Recent events on the tour and in general life have spawned a think tank in this writer about the idea of a greater work/life balance and how it can improve performance and general wellbeing.
This phrase is being used now more than ever before as people suddenly find themselves with more time on their hands due to the pandemic. It has also become more of a hot topic since awareness around mental health has increased and how a poor work/life balance affects one's self.
A shift in thinking has been gradually taking place over the past few years as we move away from the usual office 9-5 grind and towards more flexible working arrangements.
This shift has got me thinking; can it be translated to professional sport and more specifically, the tennis world?
Luckily, I have some fairly good case studies for how this can work, and I don’t even need to leave Australia to find them. Ash Barty and Nick Kyrgios.
Both chose to forgo travelling around the world and instead stayed in Australia for 2020 and Kyrgios for large parts of 2021. For people who have been living out of a suitcase for so many years, it must’ve felt invigorating. No, life changing.
Kyrgios played his video games and even found the time to become a guest host on Australian Ninja Warrior. He also became a sane voice in the tennis world, calling out those who weren’t taking the pandemic seriously *cough Novak cough*.
When he returned to the court this year at Wimbledon, he looked like a man who had released every pressure valve that had been about to burst in his body and played his matches with a smile. Sure, he was underdone in terms of match practice and fitness, but he certainly cut a relaxed, happy figure. The much maligned ‘hot head’ had seemingly come to peace with who he is and who he will be as a tennis pla...no, entertainer.
Now look at Barty. Not much needs to be said to be honest. She went from drinking beer at the footy, to presenting her beloved Richmond the AFL Premiership Cup, to storming back onto the tour and winning Wimbledon. Let’s not forget the year she took off to play cricket in 2014 before her rise to multiple Grand Slam Champion.
She hasn’t missed a beat since she came back from her 2020 hiatus, winning tournaments on all surfaces and silencing her doubters along the way. Believe me, there were a lot of doubters. She didn’t deserve to be number one in the world apparently. I wonder if anyone would be brave enough to argue that now that she's back.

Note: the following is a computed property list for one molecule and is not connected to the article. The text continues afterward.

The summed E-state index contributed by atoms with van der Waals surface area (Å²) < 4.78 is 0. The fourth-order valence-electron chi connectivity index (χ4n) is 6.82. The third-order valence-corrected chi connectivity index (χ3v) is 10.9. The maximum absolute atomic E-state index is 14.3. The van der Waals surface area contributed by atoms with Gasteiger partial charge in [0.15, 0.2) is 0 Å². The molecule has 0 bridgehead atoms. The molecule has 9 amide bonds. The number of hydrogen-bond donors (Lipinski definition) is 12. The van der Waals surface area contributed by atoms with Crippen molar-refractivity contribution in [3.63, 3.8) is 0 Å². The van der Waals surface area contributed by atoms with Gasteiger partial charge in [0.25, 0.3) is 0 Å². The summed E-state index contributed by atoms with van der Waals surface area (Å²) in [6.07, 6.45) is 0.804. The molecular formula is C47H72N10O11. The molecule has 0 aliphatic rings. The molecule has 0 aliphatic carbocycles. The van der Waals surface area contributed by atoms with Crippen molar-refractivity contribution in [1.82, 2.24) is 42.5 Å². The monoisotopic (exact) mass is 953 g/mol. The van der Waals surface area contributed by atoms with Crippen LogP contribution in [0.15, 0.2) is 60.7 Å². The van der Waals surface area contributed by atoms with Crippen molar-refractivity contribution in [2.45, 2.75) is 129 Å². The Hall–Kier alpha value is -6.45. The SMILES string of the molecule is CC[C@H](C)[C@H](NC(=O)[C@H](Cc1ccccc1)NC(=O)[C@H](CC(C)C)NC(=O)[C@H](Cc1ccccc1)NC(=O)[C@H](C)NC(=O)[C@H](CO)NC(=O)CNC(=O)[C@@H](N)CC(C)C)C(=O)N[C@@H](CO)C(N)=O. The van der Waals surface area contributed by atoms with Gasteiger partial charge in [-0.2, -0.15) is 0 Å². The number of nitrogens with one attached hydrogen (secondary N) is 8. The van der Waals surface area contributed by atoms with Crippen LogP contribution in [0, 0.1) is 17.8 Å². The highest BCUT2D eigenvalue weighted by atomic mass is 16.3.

Oh, and for the person that was dominating when Ash was away. Well, she decided to take some time away from the game too. Naomi Osaka, in every way as talented as Barty - perhaps even more depending on which continent you ask that question - was by all money everyone's World Number One. Well, when Barty found her groove as the tour moved into the clay season, Osaka went the other way.
Suddenly, Osaka had major flaws and could only play well on the hard courts according to popular media. It seemed like all the talk was getting to her and, sure enough, it was.
The Japanese superstar bravely spoke about her issues with mental health and anxiety and made the decision to withdraw from Roland Garros and Wimbledon. She has declared she will take part in the Olympics in the hope she can win gold on home soil. We will have to wait and see what the results of her time off will be, but hopefully it was beneficial for her to reset and refresh. Just like it was for Barty and Kyrgios.
So, will we now see more players picking and choosing which events they want to play? My gut feeling is yes. Particularly the older guys like Fed and Rafa who may want to extend their glory years and don’t need to travel the world to pay the bills. Will we only see Rafa in Paris and New York? Roger in London? Novak...well, he’ll be everywhere, trying to win as many titles as he can because that’s Novak.
If more of the top players were selective with which events they play, it could open the possibility for lower ranked players to have a greater slice of the pie financially. It may uncover new talent and new fan favourites who may otherwise get eliminated early or not feature in ATP/WTA events regularly.
Of course, tournament organisers, government tourism departments and fans would be unsettled to learn that the best players in the world may not come to their city because they need time off. Gosh, you can hear the negative tweets already.
Flying all over the world year-round may sound glamorous but in reality I highly doubt it would be all that flash. You aren’t afforded the comforts of home and the normality that comes with everyday life. Taking the dog for a walk or going around to a friend's place for a catch-up are simple things that you and I take for granted but are luxuries foreign to those committed to the tour.
As a tennis pro you might be lucky enough to be afforded a month off at the end of the year but, it isn’t really time off. You have to spend that month training anyway because of a jam-packed schedule that doesn’t afford you any rest. In fact, the first major tournament of the year is in January which you need to be in form for, otherwise you’re playing catchup for the remainder of the year.
I can already hear a chorus of “They get paid millions of dollars to play, this is their job, they should suck it up.”
It is their job. You have yours, and I have mine. Guess what, I get holidays and I’m sure a majority of you do as well. Getting paid a handy wage doesn’t make you exempt from stress and everything else that comes with it. Just ask Naomi Osaka.